Lululemon Athletica Inc. has given investors reasons to jump on board. Now it wants to give them reasons to stay.
The upscale yogawear maker is hosting its first analyst day since 2014 on Wednesday, when it’s expected to share its strategy for the next few years and disclose new financial targets. Key for investors will be how the Vancouver-based company plans to keep up momentum after reporting in March the fastest annual sales growth in six years and an upbeat outlook, which boosted the stock to a record last week. Here’s what to listen for during the event, which begins in New York at 9:30 a.m.:
Sales versus Margins
Most analysts now see Lululemon on track to reach its current revenue goal—$4 billion by 2020—ahead of time. The forecast, which dates to 2016, will probably be eclipsed by a new 2023 target, they say.
Bloomberg Intelligence’s Poonam Goyal sees a push into new markets, categories and fabrics lifting sales to a potential $6 billion. Nomura Instinet’s Simeon Siegel says revenue could climb to $6.5 billion but likely at the expense of margins. Lululemon may soon reach a size where growth for companies selling directly to customers in North America requires larger marketing budgets, extensive footwear lines or branching into wholesale. Investors want to figure out what Lululemon “becomes ‘when it grows up,”’ Siegel wrote in an April 17 note. “Is it the next Nike or simply one of the most productive retailers around,” Siegel wrote. “Our main questions focus on how large the opportunity is for revenues and margins, and whether the company is at a point where they will no longer be able to grow both.”
New Shoppers, New Products
Lululemon has a loyal base of female customers, but the company describes the men’s market as one of its largest growth areas. The category is likely to reach a $1 billion annual revenue target ahead of schedule. Male customers can already buy products as varied as boxers, running shorts or wind breakers. The company may share details on new product lines or partnerships following a capsule, or limited collection, with high-end e-commerce menswear site Mr. Porter. Lululemon shares rose as much as 1.4 percent Tuesday to $175.50 in New York. Wall Street has clearly liked what it sees in recent years, with the stock more than tripling in value in the past five years.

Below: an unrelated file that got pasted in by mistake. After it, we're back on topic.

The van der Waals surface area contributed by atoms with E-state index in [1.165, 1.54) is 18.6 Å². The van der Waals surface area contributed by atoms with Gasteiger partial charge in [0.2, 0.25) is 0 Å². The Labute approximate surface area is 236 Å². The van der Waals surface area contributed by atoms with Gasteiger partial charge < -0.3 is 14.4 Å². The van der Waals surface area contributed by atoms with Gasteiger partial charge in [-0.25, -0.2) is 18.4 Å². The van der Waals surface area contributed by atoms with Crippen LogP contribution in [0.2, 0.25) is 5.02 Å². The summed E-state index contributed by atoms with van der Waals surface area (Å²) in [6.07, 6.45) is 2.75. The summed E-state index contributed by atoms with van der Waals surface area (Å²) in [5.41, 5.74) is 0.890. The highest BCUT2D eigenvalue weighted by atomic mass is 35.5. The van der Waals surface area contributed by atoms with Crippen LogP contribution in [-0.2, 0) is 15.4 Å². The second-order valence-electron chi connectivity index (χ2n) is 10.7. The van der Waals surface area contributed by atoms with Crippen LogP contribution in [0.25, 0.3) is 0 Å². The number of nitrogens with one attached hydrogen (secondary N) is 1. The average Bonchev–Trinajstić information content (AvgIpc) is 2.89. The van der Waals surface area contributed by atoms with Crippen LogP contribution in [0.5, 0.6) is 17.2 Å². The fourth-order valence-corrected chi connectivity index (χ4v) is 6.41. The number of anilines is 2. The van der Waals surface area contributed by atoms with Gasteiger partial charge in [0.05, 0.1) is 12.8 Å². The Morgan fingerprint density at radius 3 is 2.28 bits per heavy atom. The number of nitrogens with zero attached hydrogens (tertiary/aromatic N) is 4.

What Bloomberg Intelligence Says
“Momentum in the men’s activewear business has helped Lululemon gain market share, but success depends on the company’s ability to brand itself as a lifestyle name with superior product quality and fit.”— Poonam Goyal, senior retail analyst.
Yoga is core to the company’s image but outfits now range from sport bras to casual dresses as it cashes in on the “athleisure” trend that blurs boundaries between gym and work clothes. Plans for its “office, travel, commute” collections and new fabrics will be of particular interest. Lululemon may also share more details about an Amazon Prime-like loyalty plan it’s been testing in Denver and Edmonton, Alberta, as well as a new line of post-workout toiletries including a deodorant and a dry shampoo.
The World’s the Limit
International sales will likely lead the next growth phase as Lululemon maxes out the number of stores in North America. So far, revenue from overseas, while growing quickly, accounts for just 11 percent of the total, compared with an initial target for 20 percent to 25 percent by 2020. Chief Executive Officer Calvin McDonald, who joined in August and led Sephora’s international expansion in his previous job, has announced plans to open 25 to 30 stores in international markets this year and is accelerating openings in China. Questions on Wednesday will include investments needed on the distribution side, how the brand will be managed during the expansion and how receptive consumers in Asia and Europe have become to a more casual “Street to Studio” look, RBC’s Kate Fitzsimons wrote in a Monday note. Digital sales will be key to the expansion. A revamped website helped e-commerce thrive last year and analysts await guidance on the online strategy’s next steps.